Eluana Englaro, the comatose woman at the centre of a right-to-die debate in Italy, has died.
Senate Speaker Renato Schifani made the announcement during a heated parliament debate on a controversial government bill aimed at having a life support system reconnected to Englaro.
The 38-year-old Englaro died Monday night at an old persons' home in the northeastern city of Udine, four days after doctors, acting on a court order, disconnected tubes supplying her body with nutrients and water.
"We pray for her and ask forgiveness to the Lord for all they have done to her," the Vatican's top health affairs official, Cardinal Javier Lozano Barragan, was quoted as saying by the ANSA news agency.
The case of Englaro, who spent the last 17 years in a vegetative state after a car accident, has fuelled discussion in predominantly Catholic Italy over euthanasia and its legal technicalities.
In July 2008 Italy's top appeals court, the Cassation, upheld a ruling in favour of Englaro's father and legal guardian, Beppino, who had engaged in a more than decade-long legal battle for the right of his daughter to "die with dignity".
Following the announcement of Englaro's death, Welfare Minister Maurizio Sacconi said the government would press ahead with the bill, which had been drafted and tabled in parliament earlier Monday to overturn the Cassation ruling.
The bill specifies that people who are not able to communicate cannot be deprived of food and water.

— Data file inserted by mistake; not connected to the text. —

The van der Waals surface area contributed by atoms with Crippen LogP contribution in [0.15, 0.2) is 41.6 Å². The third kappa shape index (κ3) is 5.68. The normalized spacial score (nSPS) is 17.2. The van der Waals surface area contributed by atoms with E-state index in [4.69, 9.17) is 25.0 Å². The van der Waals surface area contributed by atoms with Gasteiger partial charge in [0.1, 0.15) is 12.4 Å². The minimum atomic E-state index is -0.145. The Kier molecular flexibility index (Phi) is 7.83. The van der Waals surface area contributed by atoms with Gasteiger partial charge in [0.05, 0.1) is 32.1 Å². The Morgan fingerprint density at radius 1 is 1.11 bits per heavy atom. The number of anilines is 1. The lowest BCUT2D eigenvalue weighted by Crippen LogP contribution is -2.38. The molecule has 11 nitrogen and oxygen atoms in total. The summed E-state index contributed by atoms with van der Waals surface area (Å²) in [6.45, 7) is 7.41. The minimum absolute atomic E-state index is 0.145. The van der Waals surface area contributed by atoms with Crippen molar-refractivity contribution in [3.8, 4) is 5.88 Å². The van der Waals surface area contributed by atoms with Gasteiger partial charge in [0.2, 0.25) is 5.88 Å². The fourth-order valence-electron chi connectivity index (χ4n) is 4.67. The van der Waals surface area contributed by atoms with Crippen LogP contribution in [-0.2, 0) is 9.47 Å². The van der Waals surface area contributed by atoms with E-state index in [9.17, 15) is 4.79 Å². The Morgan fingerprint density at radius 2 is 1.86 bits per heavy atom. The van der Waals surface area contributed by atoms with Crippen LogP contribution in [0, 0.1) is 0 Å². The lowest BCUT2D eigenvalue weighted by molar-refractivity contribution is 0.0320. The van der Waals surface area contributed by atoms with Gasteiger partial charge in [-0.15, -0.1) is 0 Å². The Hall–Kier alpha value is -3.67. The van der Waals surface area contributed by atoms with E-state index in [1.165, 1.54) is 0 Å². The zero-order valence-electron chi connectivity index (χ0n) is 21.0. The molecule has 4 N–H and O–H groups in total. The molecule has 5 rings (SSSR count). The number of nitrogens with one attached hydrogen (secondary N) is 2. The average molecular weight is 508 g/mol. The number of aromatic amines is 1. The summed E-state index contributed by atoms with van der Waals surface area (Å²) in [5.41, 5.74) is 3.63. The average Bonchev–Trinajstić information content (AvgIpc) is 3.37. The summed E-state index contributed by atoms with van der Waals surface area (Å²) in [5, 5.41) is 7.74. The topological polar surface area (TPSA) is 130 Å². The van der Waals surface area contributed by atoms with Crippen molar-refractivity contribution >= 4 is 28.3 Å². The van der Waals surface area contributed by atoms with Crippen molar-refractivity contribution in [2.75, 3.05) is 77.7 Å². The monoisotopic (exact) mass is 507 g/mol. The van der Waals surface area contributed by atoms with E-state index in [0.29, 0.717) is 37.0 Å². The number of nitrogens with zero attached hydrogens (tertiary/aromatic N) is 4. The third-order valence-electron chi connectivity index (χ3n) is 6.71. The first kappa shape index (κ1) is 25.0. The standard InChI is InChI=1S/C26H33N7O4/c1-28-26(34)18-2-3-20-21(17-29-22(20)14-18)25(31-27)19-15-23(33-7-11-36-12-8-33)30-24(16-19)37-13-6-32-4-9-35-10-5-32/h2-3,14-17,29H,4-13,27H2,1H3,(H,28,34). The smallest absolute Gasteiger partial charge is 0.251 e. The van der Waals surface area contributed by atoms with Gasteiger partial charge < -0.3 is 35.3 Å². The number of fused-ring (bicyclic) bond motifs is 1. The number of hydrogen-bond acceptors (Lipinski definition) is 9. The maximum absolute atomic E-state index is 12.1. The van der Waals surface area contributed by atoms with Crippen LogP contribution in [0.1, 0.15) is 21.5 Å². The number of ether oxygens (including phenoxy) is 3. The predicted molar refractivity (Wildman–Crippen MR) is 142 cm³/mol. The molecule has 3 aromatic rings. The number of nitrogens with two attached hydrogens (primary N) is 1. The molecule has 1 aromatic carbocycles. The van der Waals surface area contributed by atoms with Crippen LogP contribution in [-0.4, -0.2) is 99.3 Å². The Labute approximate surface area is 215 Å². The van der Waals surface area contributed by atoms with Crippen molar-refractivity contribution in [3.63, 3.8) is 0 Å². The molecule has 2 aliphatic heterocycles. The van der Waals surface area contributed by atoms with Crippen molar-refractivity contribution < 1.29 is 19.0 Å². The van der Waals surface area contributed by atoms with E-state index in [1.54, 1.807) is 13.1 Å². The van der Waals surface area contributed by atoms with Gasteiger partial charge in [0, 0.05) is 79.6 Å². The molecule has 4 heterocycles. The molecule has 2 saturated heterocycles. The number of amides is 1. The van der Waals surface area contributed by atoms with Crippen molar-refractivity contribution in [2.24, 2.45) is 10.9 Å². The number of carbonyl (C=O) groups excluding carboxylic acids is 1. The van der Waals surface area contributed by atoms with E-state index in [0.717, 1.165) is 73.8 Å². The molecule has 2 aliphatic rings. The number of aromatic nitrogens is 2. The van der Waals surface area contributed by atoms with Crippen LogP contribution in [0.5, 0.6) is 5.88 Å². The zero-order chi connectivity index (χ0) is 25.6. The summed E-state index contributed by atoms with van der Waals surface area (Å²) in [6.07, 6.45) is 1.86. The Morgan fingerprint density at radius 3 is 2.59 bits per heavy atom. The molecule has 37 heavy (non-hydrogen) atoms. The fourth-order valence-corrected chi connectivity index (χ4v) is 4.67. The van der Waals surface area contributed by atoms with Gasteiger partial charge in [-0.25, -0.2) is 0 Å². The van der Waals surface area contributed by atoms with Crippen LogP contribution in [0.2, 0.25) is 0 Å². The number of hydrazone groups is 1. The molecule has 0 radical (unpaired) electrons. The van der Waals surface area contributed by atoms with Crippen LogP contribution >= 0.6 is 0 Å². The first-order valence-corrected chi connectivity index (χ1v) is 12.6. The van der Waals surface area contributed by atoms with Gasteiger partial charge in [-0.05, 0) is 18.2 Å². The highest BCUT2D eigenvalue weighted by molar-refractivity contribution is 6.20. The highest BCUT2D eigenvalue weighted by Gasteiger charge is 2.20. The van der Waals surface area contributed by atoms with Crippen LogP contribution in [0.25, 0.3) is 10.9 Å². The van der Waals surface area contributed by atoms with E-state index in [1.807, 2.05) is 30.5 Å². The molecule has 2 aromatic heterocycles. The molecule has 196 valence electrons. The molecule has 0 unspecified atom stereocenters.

But Sacconi, who in recent months had spearheaded attempts to block the father's attempts to find a medical facility willing to carry out the court order - including threatening disciplinary action against doctors - was more reconciliatory on Monday night.
"From our side, there has always been comprehension for the choices made by Eluana's father even if we did not share them," Sacconi said.
Elsewhere, however, tensions ran high over the issue which for days has received blanket media coverage in Italy.
On news of the death, outside the La Quiete old persons' home pro-life activists began chanting "Murderers!" at a group of Beppino Englaro's supporters.
Similar scenes occurred in parliament's upper-house, the Senate, where Prime Minister Silvio Berlusconi's conservative government and the centre-left opposition have been bitterly divided over the issue.
"Eluana did not die, she was killed," shouted Gaetano Quagliarello a senior lawmaker in Berlusconi's People of Freedom party, as he addressed the opposition.
"We are witnessing yet another attempt at political scavenging," retorted the centre-left Democratic Party Senate leader, Anna Finocchiaro. She also said her party, the largest in the opposition, would no longer participate in debate over the bill.
Berlusconi introduced the bill after Italian President Giorgio Napolitano on Friday refused to sign a government decree that would have immediately blocked attempts to terminate Englaro's life.